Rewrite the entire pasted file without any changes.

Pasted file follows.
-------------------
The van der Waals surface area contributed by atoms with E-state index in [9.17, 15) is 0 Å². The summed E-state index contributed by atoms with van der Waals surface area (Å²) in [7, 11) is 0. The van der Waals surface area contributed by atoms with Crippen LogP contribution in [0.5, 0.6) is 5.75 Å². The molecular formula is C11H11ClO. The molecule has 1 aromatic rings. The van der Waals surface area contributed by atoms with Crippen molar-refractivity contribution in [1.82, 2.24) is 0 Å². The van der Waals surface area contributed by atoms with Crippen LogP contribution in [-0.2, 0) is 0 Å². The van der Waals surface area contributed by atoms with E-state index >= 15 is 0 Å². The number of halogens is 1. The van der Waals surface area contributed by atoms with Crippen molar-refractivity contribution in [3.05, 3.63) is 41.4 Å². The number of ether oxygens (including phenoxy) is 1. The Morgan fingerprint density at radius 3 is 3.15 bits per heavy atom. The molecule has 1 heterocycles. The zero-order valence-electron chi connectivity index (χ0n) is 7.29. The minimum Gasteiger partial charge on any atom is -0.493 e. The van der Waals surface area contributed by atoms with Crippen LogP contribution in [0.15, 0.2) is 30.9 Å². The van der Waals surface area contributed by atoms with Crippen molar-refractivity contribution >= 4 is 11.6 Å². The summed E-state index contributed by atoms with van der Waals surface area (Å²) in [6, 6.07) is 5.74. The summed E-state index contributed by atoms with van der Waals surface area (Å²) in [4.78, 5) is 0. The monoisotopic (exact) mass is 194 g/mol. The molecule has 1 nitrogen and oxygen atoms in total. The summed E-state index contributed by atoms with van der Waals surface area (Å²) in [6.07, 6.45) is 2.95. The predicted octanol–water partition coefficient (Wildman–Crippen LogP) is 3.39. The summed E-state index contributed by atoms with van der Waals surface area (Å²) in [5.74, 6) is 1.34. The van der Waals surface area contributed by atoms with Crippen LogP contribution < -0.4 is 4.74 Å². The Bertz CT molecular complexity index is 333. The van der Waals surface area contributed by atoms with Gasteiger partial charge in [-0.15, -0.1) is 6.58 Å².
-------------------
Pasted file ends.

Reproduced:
The van der Waals surface area contributed by atoms with E-state index in [9.17, 15) is 0 Å². The summed E-state index contributed by atoms with van der Waals surface area (Å²) in [7, 11) is 0. The van der Waals surface area contributed by atoms with Crippen LogP contribution in [0.5, 0.6) is 5.75 Å². The molecular formula is C11H11ClO. The molecule has 1 aromatic rings. The van der Waals surface area contributed by atoms with Crippen molar-refractivity contribution in [1.82, 2.24) is 0 Å². The van der Waals surface area contributed by atoms with Crippen LogP contribution in [-0.2, 0) is 0 Å². The van der Waals surface area contributed by atoms with E-state index >= 15 is 0 Å². The number of halogens is 1. The van der Waals surface area contributed by atoms with Crippen molar-refractivity contribution in [3.05, 3.63) is 41.4 Å². The number of ether oxygens (including phenoxy) is 1. The Morgan fingerprint density at radius 3 is 3.15 bits per heavy atom. The molecule has 1 heterocycles. The zero-order valence-electron chi connectivity index (χ0n) is 7.29. The minimum Gasteiger partial charge on any atom is -0.493 e. The van der Waals surface area contributed by atoms with Crippen LogP contribution in [0.15, 0.2) is 30.9 Å². The van der Waals surface area contributed by atoms with Crippen molar-refractivity contribution >= 4 is 11.6 Å². The summed E-state index contributed by atoms with van der Waals surface area (Å²) in [6, 6.07) is 5.74. The summed E-state index contributed by atoms with van der Waals surface area (Å²) in [4.78, 5) is 0. The monoisotopic (exact) mass is 194 g/mol. The molecule has 1 nitrogen and oxygen atoms in total. The summed E-state index contributed by atoms with van der Waals surface area (Å²) in [6.07, 6.45) is 2.95. The predicted octanol–water partition coefficient (Wildman–Crippen LogP) is 3.39. The summed E-state index contributed by atoms with van der Waals surface area (Å²) in [5.74, 6) is 1.34. The van der Waals surface area contributed by atoms with Crippen LogP contribution < -0.4 is 4.74 Å². The Bertz CT molecular complexity index is 333. The van der Waals surface area contributed by atoms with Gasteiger partial charge in [-0.15, -0.1) is 6.58 Å².